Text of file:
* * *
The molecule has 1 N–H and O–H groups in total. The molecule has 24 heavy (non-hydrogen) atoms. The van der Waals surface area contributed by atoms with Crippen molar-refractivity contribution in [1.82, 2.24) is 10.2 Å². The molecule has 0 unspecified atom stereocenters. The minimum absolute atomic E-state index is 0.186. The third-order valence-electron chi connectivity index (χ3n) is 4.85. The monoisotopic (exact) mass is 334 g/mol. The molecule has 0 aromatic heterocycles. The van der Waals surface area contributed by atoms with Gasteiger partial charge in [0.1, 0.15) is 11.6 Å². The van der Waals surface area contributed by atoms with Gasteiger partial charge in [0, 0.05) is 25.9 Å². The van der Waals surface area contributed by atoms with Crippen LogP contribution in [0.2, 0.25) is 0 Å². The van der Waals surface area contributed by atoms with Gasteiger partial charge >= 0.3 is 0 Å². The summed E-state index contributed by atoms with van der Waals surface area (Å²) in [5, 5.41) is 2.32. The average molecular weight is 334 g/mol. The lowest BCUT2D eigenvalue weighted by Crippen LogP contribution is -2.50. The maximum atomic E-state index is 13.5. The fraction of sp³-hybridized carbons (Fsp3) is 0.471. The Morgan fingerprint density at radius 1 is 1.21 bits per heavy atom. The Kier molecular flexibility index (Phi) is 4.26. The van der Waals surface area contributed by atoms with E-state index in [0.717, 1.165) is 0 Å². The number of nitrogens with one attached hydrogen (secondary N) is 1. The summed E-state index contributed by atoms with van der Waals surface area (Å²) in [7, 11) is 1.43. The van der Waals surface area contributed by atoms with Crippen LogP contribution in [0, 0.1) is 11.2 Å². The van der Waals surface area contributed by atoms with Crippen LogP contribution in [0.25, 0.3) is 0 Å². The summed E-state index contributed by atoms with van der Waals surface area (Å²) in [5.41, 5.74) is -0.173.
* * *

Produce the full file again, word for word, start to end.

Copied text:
The molecule has 1 N–H and O–H groups in total. The molecule has 24 heavy (non-hydrogen) atoms. The van der Waals surface area contributed by atoms with Crippen molar-refractivity contribution in [1.82, 2.24) is 10.2 Å². The molecule has 0 unspecified atom stereocenters. The minimum absolute atomic E-state index is 0.186. The third-order valence-electron chi connectivity index (χ3n) is 4.85. The monoisotopic (exact) mass is 334 g/mol. The molecule has 0 aromatic heterocycles. The van der Waals surface area contributed by atoms with Gasteiger partial charge in [0.1, 0.15) is 11.6 Å². The van der Waals surface area contributed by atoms with Gasteiger partial charge in [0, 0.05) is 25.9 Å². The van der Waals surface area contributed by atoms with Crippen LogP contribution in [0.2, 0.25) is 0 Å². The van der Waals surface area contributed by atoms with Gasteiger partial charge >= 0.3 is 0 Å². The summed E-state index contributed by atoms with van der Waals surface area (Å²) in [5, 5.41) is 2.32. The average molecular weight is 334 g/mol. The lowest BCUT2D eigenvalue weighted by Crippen LogP contribution is -2.50. The maximum atomic E-state index is 13.5. The fraction of sp³-hybridized carbons (Fsp3) is 0.471. The Morgan fingerprint density at radius 1 is 1.21 bits per heavy atom. The Kier molecular flexibility index (Phi) is 4.26. The van der Waals surface area contributed by atoms with E-state index in [0.717, 1.165) is 0 Å². The number of nitrogens with one attached hydrogen (secondary N) is 1. The summed E-state index contributed by atoms with van der Waals surface area (Å²) in [7, 11) is 1.43. The van der Waals surface area contributed by atoms with Crippen LogP contribution in [0, 0.1) is 11.2 Å². The van der Waals surface area contributed by atoms with Crippen LogP contribution in [0.25, 0.3) is 0 Å². The summed E-state index contributed by atoms with van der Waals surface area (Å²) in [5.41, 5.74) is -0.173.